Homelessness appears to be a major problem for many emergency department patients

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Housing insecurity is a problem for one in 20 patients who visit the emergency rooms of major medical centers in the Southeast, according to a study from Vanderbilt University Medical Center (VUMC) published in JAMA network opened.

These patients were more likely to present with a chief complaint of suicide, to be uninsured, and to have multiple visits during the study period of January 5 to May 16, 2023.

“This highlights the importance of prioritizing mental health and homeless health teams in hospitals,” said lead author Madeleine Ball, a class of 2024 graduate student at Vanderbilt University School of Medicine and 2023-2024 Research Committee Lead for the Homeless Health Service of VUMC. .

“Focusing resources on patients who regularly present to the emergency department can have significant patient impacts. Our study highlights the utility of homelessness screening in all acute care facilities to best tailor care for this sensitive patient population and optimize.”

The study authors examined a total of 23,795 emergency room visits, using data from the Veterans Health Administration. Clinical reminder for homelessness screening to screen for homelessness.

Information from the questionnaire was combined with demographics, method of arrival, diagnoses, acuity, time of presentation, disposition, and insurance status.

A total of 5% (1,185) screened positive for housing insecurity.

Housing instability and homelessness can worsen adverse health outcomes, leading to increased risk of chronic disease, injury and disability, the authors said, but emergency departments currently lack a universal method to identify those at risk of or currently experiencing homelessness experiencing homelessness.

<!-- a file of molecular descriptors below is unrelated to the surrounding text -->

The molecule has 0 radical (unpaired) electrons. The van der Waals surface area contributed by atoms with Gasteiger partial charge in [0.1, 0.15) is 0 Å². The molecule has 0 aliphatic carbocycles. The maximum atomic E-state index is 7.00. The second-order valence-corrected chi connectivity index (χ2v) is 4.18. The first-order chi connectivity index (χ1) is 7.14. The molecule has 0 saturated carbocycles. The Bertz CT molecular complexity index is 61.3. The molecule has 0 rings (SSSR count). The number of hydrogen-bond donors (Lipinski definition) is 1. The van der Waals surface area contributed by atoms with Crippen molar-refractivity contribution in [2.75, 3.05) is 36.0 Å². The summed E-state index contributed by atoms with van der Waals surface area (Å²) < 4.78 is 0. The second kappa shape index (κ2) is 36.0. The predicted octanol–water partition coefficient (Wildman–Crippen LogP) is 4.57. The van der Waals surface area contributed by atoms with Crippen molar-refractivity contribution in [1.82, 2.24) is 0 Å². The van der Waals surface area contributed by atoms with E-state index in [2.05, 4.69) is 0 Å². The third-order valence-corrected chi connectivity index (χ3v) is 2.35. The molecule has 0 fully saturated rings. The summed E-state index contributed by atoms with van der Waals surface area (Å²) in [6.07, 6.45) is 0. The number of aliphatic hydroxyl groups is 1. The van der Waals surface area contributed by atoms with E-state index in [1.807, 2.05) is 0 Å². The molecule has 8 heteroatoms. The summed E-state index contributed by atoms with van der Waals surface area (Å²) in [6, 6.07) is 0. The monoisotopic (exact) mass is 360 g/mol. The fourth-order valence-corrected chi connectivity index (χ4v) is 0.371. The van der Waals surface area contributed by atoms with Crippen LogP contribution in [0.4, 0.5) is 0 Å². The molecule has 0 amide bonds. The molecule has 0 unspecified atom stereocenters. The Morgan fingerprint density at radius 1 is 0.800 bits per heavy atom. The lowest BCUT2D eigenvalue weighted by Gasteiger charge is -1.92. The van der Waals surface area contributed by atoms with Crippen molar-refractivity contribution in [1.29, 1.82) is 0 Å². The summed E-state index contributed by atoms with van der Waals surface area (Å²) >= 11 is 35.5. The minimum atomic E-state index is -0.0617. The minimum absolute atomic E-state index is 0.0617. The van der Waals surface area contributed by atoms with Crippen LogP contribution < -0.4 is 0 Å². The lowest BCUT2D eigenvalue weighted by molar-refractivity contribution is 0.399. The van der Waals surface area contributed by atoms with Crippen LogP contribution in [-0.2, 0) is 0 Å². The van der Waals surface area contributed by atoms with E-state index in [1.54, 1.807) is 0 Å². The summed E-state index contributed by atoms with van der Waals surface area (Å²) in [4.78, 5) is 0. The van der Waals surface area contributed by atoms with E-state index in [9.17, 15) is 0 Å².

“Now that our team has made screening for housing insecurity in the VUMC ED a common practice, we have several research questions to explore,” Ball said.

“We plan to present a qualitative analysis of the implementation of this new screening process with the goal of answering a broad range of research questions to optimize care for this patient population.”

Senior author Jennifer Hess, MD, assistant professor of Emergency Medicine in VUMC’s Department of Emergency Medicine, said she hopes the analysis will be a call for other institutions to introduce screening and create customized care plans for patients experiencing housing insecurity. experienced.

“This project has contributed to a critical first step in advancing healthcare equity by identifying who can benefit from resources and additional assistance,” Hess said.

“We are grateful for the diverse, multidisciplinary team that made this project possible and look forward to where it can lead. As homelessness and housing insecurity continue to rise across the country, we must make it a priority to improve care for these vulnerable people. and often overlooked patient population.”

More information:
Characteristics and healthcare use of patients with housing insecurity in the emergency department, JAMA network opened (2024).

Provided by Vanderbilt University Medical Center


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